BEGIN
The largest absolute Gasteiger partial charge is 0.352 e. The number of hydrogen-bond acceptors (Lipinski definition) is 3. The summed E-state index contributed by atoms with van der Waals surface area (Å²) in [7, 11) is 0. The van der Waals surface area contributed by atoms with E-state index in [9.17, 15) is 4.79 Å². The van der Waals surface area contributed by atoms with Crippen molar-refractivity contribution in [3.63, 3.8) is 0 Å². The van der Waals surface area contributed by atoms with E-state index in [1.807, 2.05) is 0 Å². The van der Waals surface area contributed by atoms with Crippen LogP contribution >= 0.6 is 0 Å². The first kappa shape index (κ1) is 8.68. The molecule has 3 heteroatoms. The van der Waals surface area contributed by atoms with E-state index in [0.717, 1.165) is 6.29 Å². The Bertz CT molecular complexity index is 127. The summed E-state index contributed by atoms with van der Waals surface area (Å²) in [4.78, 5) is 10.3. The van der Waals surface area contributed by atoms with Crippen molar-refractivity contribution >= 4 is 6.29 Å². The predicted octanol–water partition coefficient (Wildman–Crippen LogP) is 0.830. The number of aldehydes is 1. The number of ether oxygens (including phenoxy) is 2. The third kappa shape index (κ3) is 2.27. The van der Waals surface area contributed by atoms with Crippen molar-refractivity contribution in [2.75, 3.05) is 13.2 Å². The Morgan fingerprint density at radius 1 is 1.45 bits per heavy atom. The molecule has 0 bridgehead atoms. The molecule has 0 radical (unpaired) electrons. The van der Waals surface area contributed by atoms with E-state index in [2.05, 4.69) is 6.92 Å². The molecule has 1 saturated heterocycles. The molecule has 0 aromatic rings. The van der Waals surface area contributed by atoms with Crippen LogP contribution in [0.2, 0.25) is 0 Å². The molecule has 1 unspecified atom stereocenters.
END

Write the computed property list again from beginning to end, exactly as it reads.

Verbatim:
The largest absolute Gasteiger partial charge is 0.352 e. The number of hydrogen-bond acceptors (Lipinski definition) is 3. The summed E-state index contributed by atoms with van der Waals surface area (Å²) in [7, 11) is 0. The van der Waals surface area contributed by atoms with E-state index in [9.17, 15) is 4.79 Å². The van der Waals surface area contributed by atoms with Crippen molar-refractivity contribution in [3.63, 3.8) is 0 Å². The van der Waals surface area contributed by atoms with E-state index in [1.807, 2.05) is 0 Å². The van der Waals surface area contributed by atoms with Crippen LogP contribution >= 0.6 is 0 Å². The first kappa shape index (κ1) is 8.68. The molecule has 3 heteroatoms. The van der Waals surface area contributed by atoms with E-state index in [0.717, 1.165) is 6.29 Å². The Bertz CT molecular complexity index is 127. The summed E-state index contributed by atoms with van der Waals surface area (Å²) in [4.78, 5) is 10.3. The van der Waals surface area contributed by atoms with Crippen molar-refractivity contribution >= 4 is 6.29 Å². The predicted octanol–water partition coefficient (Wildman–Crippen LogP) is 0.830. The number of aldehydes is 1. The number of ether oxygens (including phenoxy) is 2. The third kappa shape index (κ3) is 2.27. The van der Waals surface area contributed by atoms with Crippen molar-refractivity contribution in [2.75, 3.05) is 13.2 Å². The Morgan fingerprint density at radius 1 is 1.45 bits per heavy atom. The molecule has 0 bridgehead atoms. The molecule has 0 radical (unpaired) electrons. The van der Waals surface area contributed by atoms with E-state index in [2.05, 4.69) is 6.92 Å². The molecule has 1 saturated heterocycles. The molecule has 0 aromatic rings. The van der Waals surface area contributed by atoms with Crippen LogP contribution in [0.2, 0.25) is 0 Å². The molecule has 1 unspecified atom stereocenters.